Long Strangle

Let’s discuss a profitable strategy of options called Strangle I.e. Long Strange. Though we call long strangle as Strangle it is wrong because there is a difference between Short strangle and Long strangle.

Short strangle spreads are used when little volatility is expected of the underlying stock price. Short strangle has unlimited loss-making potential and limited profits while Long Strangle has unlimited profit potential and limited loss. Which one you will choose?

But our recent strings of fundamental news like demonetisation, US election skyrocketed the volatility countering each other.

It’s a neutral options strategy which means it doesn’t make bet on the direction of the market. It makes the bet that market volatility in the short term i.e. either it will be bullish or bearish.

Here is the trade setup –

We buy a slightly OTM (out-of-the-money) put option and a slightly OTM call option of the same underlying stock and expiration date.

Buy 1 OTM Call
Buy 1 OTM Put

Unlimited Profit

When the underlying stock price moves sharply towards either upwards or downwards at expiration, we gain huge profit.

Breakeven Point

For novice traders, let me coin a term, Breakeven Point i.e. the market price that the underlying asset (indices or stock) must attain to make the option buying or seller profitable.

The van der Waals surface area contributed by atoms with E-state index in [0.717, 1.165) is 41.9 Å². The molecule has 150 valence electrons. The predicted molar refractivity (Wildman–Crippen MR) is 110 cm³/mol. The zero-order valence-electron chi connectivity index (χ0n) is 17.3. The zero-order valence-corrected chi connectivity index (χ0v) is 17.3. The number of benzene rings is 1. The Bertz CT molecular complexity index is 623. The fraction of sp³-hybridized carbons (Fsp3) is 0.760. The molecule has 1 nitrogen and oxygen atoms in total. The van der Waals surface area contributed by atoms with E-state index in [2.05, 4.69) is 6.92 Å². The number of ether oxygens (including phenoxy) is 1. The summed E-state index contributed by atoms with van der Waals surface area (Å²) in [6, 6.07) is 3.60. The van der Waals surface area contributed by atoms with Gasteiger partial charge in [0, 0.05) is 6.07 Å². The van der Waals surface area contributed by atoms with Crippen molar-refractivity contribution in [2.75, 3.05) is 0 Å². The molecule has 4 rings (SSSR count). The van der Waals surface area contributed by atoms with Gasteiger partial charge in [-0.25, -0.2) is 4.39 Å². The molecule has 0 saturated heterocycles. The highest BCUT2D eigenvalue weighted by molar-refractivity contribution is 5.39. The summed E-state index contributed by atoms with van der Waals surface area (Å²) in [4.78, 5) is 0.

For Option Buyer it is Strike Price + Premium paid for buying the option.
For Option Seller it is Strike Price – Premium paid for buying the option.

So there are two breakeven points for the long strangle strategy.


So we occur the loss if the underlying asset’s price doesn’t move! The maximum loss is the premium paid while buying the options.

Here is a practical example to make it clear –

I am betting on NIFTY (Indian market index) will not stay between the range of 7950–8050 at the time of expiry of the options.

Suppose, It’s trading currently at 8,000.

We’re buying a call options of NIFTY 8050 i.e. NIFTY DEC 8050 CE and buying a put options of NIFTY 7950 i.e. NIFTY DEC 7950 PE.

Remember, if we buy 1 lot, we will get 75. 8050 CE and 7950 PE will have different strike price but you must ensure to invest the same amount of capital to stay unbiased.

Let’s say we have invested 7,500₹ on each, hence 15,000₹ all total.

If at the time of expiration NIFTY trades at 8000, both of them will expire worthlessly and our maximum loss of 15,000₹ will hit.

If at the time of expiration NIFTY makes a strong move and trades at 8100 on expiration, then our put options i.e. DEC 7950 PE become worthless but our call options will be having a huge profit, let’s assume 25,000₹ is DEC 8050 CE’s expiry value.

Hence, net profit is 25,000₹ – 15,000₹ = 10,000₹

*We are not calculating brokerage and other commissions in the above equations.

What if you want to bet on NIFTY will stay between the range of 7950–8050 at the time of expiry of the options. That’s when short strangle comes useful!


What comes next is optimization to the probability of profit and optimization for maximizing the value of the profitable amount.

What should be an appropriate strike price? What should be appropriate ‘out of the money’ put and call position? There are many theories. Here is the one I have discussed in the next chapter.

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